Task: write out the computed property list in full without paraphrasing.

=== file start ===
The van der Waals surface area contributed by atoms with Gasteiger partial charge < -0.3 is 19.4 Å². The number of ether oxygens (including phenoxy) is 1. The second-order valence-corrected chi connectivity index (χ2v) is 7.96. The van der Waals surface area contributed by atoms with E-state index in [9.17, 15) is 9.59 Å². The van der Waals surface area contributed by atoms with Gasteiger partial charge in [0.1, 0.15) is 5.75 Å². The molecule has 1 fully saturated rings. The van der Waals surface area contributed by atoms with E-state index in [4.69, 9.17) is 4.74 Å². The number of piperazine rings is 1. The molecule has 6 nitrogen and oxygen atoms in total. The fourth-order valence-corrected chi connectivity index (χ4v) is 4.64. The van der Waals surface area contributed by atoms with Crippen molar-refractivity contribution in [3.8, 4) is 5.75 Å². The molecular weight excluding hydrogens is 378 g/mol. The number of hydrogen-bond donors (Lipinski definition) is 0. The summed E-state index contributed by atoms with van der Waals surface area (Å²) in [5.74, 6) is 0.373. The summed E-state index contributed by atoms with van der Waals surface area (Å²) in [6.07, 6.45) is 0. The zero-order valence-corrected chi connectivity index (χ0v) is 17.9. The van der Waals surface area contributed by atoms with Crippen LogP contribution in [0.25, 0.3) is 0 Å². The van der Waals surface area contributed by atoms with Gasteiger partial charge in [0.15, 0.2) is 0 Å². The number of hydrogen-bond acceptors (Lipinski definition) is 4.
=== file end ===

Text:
The van der Waals surface area contributed by atoms with Gasteiger partial charge < -0.3 is 19.4 Å². The number of ether oxygens (including phenoxy) is 1. The second-order valence-corrected chi connectivity index (χ2v) is 7.96. The van der Waals surface area contributed by atoms with E-state index in [9.17, 15) is 9.59 Å². The van der Waals surface area contributed by atoms with Gasteiger partial charge in [0.1, 0.15) is 5.75 Å². The molecule has 1 fully saturated rings. The van der Waals surface area contributed by atoms with E-state index in [4.69, 9.17) is 4.74 Å². The number of piperazine rings is 1. The molecule has 6 nitrogen and oxygen atoms in total. The fourth-order valence-corrected chi connectivity index (χ4v) is 4.64. The van der Waals surface area contributed by atoms with Crippen molar-refractivity contribution in [3.8, 4) is 5.75 Å². The molecular weight excluding hydrogens is 378 g/mol. The number of hydrogen-bond donors (Lipinski definition) is 0. The summed E-state index contributed by atoms with van der Waals surface area (Å²) in [5.74, 6) is 0.373. The summed E-state index contributed by atoms with van der Waals surface area (Å²) in [6.07, 6.45) is 0. The zero-order valence-corrected chi connectivity index (χ0v) is 17.9. The van der Waals surface area contributed by atoms with Crippen LogP contribution in [0.25, 0.3) is 0 Å². The van der Waals surface area contributed by atoms with Gasteiger partial charge in [0.15, 0.2) is 0 Å². The number of hydrogen-bond acceptors (Lipinski definition) is 4.